For the first time since its discovery more than 125 years ago, scientists have documented the Bornean subspecies of the Rajah Scops-Owl in the montane forest of Malaysia’s Mount Kinabalu.
Researchers from the Smithsonian Migratory Bird Center announced their rediscovery of the orange-eyed bird last month in the Wilson Journal of Ornithology, including the first photographs of it in the wild.
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In their report’s Abstract, the ecologists noted that while almost all of the basic elements of the species’ ecology are unknown – like vocalizations, distribution, breeding biology, and population size – the “phylogeographic patterns of montane birds in Borneo and Sumatra, as well as plumage characters, suggest that O. b. brookii may be deserving of species classification.”
According to Science Direct, phylogeography is a field of study that works to understand relationships among individual genotypes within a species or a group of closely related species and correlate the examined relationships to the species or group’s spatial distribution.
In doing so, scientists are able to trace the biogeographic history of infraspecific populations and better comprehend other factors like gene flow, fragmentation, range expansion and colonization.
However, in the case of Otus brookii brookii, the ecologists say that quantitative phylogenetic analysis is not possible, though noting that resolving the owl’s ecology, distribution and taxonomic standing “could have important conservation implications.”
Taxonomy is the study of principles of the scientific classification of organisms and their arrangement based on “presumed natural relationships,” according to the Merriam-Webster.com Dictionary.
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In an interview with Smithsonian Magazine, study author Andy Boyce said the rediscovery – made in Sabah in 2016 – was largely due to good timing.
He was there to research how different bird species behave across various elevations with the University of Montana when he got a tip from technician Keegan Tranquillo about a strange-looking owl with orange eyes.
“If we didn’t document it right then and there, this bird could disappear again for who knows how long,” Boyce told the publication. “It was a really rapid progression of emotion. There was nervousness and anticipation as I was trying to get there, hoping the bird would still be there. Just huge excitement, and a little bit of disbelief, when I first saw the bird and realized what it was. And then, immediately, a lot of anxiety again.”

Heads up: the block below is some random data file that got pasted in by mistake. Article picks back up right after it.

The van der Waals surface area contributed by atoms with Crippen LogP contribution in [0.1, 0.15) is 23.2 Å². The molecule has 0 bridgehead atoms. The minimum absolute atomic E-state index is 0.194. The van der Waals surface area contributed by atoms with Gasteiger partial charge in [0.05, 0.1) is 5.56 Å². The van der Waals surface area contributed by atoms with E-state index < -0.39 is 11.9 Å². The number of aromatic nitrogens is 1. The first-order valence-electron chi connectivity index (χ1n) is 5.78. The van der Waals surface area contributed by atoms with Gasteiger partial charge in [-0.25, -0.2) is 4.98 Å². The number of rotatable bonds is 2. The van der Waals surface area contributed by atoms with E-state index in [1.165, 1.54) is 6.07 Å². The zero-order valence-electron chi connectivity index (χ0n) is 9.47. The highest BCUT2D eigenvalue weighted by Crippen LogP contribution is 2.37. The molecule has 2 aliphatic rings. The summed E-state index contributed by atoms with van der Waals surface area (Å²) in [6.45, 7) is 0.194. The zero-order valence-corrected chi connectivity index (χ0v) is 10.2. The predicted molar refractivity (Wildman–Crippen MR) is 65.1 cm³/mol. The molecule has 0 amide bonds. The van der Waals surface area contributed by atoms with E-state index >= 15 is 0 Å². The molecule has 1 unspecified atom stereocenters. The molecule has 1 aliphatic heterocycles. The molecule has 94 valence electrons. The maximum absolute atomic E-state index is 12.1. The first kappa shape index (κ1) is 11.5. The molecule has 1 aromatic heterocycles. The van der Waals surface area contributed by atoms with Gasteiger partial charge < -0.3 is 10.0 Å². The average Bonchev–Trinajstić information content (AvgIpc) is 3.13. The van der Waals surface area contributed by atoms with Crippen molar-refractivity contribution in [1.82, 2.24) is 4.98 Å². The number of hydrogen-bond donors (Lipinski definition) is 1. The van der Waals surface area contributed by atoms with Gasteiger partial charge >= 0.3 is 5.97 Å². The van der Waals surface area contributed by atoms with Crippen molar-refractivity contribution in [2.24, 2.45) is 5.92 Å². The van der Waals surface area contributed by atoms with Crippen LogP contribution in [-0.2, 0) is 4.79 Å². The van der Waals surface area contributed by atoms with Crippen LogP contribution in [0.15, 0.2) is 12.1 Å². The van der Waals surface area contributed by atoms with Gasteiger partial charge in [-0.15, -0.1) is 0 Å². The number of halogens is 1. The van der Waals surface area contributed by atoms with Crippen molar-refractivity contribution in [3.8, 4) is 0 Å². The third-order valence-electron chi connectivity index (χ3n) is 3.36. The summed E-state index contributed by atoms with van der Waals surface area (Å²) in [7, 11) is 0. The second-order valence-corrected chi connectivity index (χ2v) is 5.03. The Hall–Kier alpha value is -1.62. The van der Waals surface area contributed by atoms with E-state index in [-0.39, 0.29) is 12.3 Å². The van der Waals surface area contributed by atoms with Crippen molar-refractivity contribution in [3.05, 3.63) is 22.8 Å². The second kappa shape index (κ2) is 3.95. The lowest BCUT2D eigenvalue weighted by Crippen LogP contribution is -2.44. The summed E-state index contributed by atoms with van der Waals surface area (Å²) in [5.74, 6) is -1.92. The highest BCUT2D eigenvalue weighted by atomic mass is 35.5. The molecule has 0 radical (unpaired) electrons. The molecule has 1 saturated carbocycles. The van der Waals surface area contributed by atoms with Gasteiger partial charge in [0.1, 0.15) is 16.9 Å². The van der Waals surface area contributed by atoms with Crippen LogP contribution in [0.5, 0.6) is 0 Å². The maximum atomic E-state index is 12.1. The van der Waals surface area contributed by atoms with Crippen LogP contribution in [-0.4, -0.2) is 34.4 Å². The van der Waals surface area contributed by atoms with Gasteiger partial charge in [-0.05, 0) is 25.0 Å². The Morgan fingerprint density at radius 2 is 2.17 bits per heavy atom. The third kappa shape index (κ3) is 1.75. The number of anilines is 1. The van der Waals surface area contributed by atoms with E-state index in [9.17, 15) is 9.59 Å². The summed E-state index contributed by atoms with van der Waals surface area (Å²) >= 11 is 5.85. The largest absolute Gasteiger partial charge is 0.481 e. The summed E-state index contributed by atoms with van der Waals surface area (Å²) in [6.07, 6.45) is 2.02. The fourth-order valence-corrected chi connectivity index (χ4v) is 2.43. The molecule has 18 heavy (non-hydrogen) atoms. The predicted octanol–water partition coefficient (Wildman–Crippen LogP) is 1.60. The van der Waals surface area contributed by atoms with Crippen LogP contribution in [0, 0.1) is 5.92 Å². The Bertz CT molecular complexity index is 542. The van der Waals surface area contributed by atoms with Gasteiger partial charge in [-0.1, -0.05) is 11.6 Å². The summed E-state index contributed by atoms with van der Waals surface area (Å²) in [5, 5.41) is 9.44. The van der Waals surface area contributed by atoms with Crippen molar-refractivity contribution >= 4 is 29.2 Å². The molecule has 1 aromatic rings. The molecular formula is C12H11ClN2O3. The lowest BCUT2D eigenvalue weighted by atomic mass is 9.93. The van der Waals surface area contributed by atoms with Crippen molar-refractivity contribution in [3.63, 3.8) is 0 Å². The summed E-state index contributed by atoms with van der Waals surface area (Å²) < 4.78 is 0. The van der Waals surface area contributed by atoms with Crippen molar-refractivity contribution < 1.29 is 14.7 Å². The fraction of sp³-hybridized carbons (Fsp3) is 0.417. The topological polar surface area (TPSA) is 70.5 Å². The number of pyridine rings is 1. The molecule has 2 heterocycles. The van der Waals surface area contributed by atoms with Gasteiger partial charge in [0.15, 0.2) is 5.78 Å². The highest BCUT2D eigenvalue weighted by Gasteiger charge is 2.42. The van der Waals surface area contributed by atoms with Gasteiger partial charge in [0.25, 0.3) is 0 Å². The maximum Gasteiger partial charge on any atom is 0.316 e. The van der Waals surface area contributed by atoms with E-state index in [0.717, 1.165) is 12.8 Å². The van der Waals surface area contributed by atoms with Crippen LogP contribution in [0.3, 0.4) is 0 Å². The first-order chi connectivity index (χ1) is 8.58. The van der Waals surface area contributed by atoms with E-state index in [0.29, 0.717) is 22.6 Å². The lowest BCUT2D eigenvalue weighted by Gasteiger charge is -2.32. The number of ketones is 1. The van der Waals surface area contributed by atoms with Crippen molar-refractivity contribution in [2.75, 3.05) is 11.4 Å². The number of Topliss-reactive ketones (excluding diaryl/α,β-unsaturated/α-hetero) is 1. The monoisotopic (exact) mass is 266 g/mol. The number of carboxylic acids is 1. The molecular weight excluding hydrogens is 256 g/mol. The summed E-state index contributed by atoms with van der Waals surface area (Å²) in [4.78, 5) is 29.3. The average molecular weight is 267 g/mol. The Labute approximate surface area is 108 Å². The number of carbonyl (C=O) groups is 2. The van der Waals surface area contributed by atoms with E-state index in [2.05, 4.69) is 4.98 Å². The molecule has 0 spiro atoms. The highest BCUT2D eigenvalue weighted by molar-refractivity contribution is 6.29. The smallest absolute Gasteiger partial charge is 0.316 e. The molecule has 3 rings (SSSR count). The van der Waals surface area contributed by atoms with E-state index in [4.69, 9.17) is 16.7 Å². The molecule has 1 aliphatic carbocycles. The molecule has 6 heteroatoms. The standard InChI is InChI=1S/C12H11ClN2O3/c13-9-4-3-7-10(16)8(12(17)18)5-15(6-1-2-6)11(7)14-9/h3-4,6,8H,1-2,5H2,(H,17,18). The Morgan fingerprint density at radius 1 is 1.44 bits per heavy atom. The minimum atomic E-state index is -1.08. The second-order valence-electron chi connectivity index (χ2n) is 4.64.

The owl is reportedly around a quarter larger than ordinary owls native to the region and appears with grey, black and dark brown plumage.
Not much is known about Otus brookii brookii, including its song and the location of its core habitat. Its partner subspecies Otus brookii solokensis is found in Sumatra.
Boyce said he believes the largely nocturnal owl hasn’t been seen in so long because population density is low and that it may be “endemic” to that island, though he was able to find the owl again after an exhaustive two-week search.
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He noted that while species are “going extinct so fast that we’re probably losing species that we never even knew existed,” humans “can’t conserve what we don’t know exists.”
“It reminds us as humans, and as scientists, that there are things, there are places in this world—even at this point where we have our fingerprints all over the planet—that we still just don’t have a grasp of and we’re still surprised on a daily basis by things that we find,” Boyce said.
According to Mongabay, the conservation status of the Rajah scops-owl is currently listed as being of least concern on the IUCN Red List. The outlet also notes that Malaysia and its forests are being increasingly impacted by climate change.